Doing more with urbanism: Activating Barcelona’s rooftops
Updated: Oct 29, 2019
Thousands of postcards must have been sent from Barcelona to all over the world like people never cease to see photos of this city and of that warm feeling they get when they receive one. This can be credited to the city’s distinct urban typology with a very strong character recognizable to any regular human being- a compact and dense massing with an orthogonal grid pattern, mixed use superblocks, medium rise structures and predominantly narrow streets boasting of modernist, art nouveau and Mediterranean buildings and streetscape elements. These however, are not a result of happenstance but are largely influenced by the kind of city development that considered such factors as its territorial features, spatial, political, social, cultural as well as climatic factors.
Due to these same influencing factors, there emerges another feature of the city, glaring yet discreetly intertwined within the urban typology - the rooftops. Among the 70,717 buildings in the city, 67% have generally accessible flat roofs but are however mostly unused spaces only for drying clothes, while 20% have empty sloped roofs. An aerial view demonstrates this scale of what seems to be a sea of rooftops. However, contrary to how density, blocks, streets and buildings have been well designed and utilized, this is a feature yet to be fully exploited.
Utilizing rooftops as multipurpose spaces increases the value of any building, whether for profit, aesthetics or overall quality. From an environmental standpoint, when these spaces are designed as urban green patches, they can foster biodiversity, reduce pollution levels and urban heat island and eventually improve urban landscape and quality of life. Incorporating sustainable strategies, on the other hand, reduces energy and water usage, promote energy production systems that contribute to the adaptation of buildings and cities to climate change, and thus increasing the resilience of the city. Ultimately, rooftops can be treated as active collective spaces that enhance social cohesion and community relationship as well as promote inclusiveness and social participation.
It is here where the city council began an initiative to activate the vast potential of rooftops. Accompanied by their goal to improve the quality of life, build a healthier, sustainable and resilient city as well as promote social cohesion, they set up four types of measures. The economic measures involve provision of financial assistance for the rehabilitation and renovation of roofs as well as encourage direct or indirect financing. Second, technical measures to support building owners and the community include conducting of technical study, consultation and evaluation of design intent/proposals. Third is to disseminate the campaign across the citizens through teaching materials and online interactive map with geolocation. More importantly, to reinforce this initiative, measures at the policy-level involve revision of the current legal framework.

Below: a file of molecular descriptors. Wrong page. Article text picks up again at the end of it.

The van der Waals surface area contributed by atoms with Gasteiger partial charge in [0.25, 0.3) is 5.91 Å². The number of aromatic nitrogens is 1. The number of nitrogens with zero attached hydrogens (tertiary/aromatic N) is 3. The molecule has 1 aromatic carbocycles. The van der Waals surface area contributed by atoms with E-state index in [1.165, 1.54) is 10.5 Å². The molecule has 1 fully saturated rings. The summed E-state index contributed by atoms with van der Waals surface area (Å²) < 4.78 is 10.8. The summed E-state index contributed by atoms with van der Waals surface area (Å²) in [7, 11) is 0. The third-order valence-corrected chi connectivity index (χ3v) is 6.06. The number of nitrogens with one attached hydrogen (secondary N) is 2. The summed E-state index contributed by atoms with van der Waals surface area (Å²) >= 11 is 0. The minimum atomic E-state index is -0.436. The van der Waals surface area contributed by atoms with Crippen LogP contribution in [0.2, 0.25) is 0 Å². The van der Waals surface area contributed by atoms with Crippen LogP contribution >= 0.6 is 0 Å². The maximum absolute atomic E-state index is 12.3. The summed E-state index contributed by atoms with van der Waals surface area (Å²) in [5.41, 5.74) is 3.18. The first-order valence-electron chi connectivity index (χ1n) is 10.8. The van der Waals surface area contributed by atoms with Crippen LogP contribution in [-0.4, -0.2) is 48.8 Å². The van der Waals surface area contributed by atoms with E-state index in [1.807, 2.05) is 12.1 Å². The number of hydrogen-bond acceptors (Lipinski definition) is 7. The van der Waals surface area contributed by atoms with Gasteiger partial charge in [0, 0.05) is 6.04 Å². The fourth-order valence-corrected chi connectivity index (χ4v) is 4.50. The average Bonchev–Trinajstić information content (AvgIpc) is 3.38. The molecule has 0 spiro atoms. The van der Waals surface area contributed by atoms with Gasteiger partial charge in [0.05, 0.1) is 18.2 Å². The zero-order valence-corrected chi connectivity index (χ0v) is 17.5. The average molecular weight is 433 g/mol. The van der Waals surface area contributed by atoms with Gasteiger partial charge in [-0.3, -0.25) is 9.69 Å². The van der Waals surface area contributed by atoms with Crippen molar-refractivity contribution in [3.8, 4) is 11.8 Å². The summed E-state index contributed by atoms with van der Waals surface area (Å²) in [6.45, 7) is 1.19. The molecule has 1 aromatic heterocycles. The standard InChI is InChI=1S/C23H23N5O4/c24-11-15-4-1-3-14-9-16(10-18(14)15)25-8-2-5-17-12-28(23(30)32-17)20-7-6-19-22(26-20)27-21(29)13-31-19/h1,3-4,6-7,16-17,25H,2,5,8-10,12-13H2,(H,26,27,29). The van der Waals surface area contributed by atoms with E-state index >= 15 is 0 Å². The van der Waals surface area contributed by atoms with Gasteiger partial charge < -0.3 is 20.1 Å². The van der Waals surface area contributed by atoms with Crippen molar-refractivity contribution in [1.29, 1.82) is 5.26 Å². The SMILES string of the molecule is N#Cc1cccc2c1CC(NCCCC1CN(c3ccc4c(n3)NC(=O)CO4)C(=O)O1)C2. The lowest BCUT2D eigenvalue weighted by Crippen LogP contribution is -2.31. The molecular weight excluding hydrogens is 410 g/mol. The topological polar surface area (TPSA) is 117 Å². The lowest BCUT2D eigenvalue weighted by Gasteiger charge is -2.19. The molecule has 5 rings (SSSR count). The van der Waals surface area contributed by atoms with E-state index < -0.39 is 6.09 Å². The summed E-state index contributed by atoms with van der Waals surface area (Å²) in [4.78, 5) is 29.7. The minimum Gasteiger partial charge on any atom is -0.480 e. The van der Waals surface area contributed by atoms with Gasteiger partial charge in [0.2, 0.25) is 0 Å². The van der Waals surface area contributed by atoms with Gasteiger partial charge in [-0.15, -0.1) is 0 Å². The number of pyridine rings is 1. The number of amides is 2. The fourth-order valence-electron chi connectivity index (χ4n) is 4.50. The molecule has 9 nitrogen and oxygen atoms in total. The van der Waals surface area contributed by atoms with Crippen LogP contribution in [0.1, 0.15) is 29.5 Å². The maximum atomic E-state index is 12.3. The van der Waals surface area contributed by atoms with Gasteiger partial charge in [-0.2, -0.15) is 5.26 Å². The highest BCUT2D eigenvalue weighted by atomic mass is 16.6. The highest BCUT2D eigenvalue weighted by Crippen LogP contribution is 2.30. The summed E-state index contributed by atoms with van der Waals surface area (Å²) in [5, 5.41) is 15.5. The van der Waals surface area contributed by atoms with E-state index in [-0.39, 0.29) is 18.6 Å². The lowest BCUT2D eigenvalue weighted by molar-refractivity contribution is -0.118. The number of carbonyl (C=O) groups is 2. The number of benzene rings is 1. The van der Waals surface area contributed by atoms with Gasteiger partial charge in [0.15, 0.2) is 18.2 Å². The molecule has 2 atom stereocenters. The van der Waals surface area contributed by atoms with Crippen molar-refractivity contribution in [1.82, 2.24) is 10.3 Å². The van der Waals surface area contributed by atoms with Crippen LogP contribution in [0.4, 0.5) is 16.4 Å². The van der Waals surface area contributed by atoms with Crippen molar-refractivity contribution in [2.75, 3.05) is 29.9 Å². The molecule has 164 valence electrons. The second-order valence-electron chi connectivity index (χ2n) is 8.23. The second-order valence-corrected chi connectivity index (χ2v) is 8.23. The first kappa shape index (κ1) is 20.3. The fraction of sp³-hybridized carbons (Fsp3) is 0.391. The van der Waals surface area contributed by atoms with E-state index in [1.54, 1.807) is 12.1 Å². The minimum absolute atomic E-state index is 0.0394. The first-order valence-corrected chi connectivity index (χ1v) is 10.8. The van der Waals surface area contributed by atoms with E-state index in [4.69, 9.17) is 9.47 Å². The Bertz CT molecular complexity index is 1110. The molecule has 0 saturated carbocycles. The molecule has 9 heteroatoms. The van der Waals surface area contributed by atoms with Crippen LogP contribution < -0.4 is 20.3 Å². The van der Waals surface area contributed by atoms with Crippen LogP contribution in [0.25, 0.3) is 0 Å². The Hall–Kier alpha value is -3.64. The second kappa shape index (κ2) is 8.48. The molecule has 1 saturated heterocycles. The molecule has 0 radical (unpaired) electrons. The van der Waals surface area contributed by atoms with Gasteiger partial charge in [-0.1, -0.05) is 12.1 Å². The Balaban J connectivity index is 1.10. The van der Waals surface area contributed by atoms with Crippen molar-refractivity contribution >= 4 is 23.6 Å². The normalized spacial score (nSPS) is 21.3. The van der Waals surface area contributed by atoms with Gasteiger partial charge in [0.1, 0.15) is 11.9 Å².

The “Guia Terrats i Cobertes Verdes” (guide to terraces and green roofs) published by the city Council includes various parameters and technical considerations for the study and evaluation of proposals. This guide also presents the different designs that can be incorporated depending on the location, site and building conditions, design intent and objectives of the building owner or community. More importantly, it includes considerations such as maintenance factor, availability of irrigation and drainage, budget, security issues and management of space. For instance, if the goal is to increase the aesthetic value, the design could be centered around the use of ornamental plants, rather than on drought-tolerant and low-maintenance species and thus may fall under the types “coberta extensiva”, “coberta semiintensiva” or “coberta intensiva”. The same design may not be suitable for a user whose intent is to achieve less maintenance, minimize water usage and encourage biodiversity.
In a city with a very distinct urban typology and a strong urban character but where space is a luxury, different planar levels have to be identified, activated and utilized. Doing so will not only respond to design or aesthetic objectives but yield economic, environmental and social benefits. Looking beyond Barcelona’s density, blocks, streets and building facades, the rooftop presents itself as a big part of the urban character of the city as well as a very viable space to contribute to its overall functionality.
All urban photos courtesy of Victor Encinas www.victorencinas.cat; Instagram @senyorencinas
Guia Terrats i Cobertes Verdes courtesy of Ajuntament de Barcelona
About the Author:
Jec Alforque is an architect by profession and urbanist by passion. She is interested in the convergence of the spatial, social, economic and environmental facets of life and how they manifest themselves in the urban setting.
Born and raised in the tropical land of the Philippines where having fun is an understatement, she moved to Europe to pursue a more global way of approaching things. She graduated at IHS Msc Urban Management and Development. She currently resides in Barcelona, awaiting to get her hands dirty for heaps of urban planning and management issues.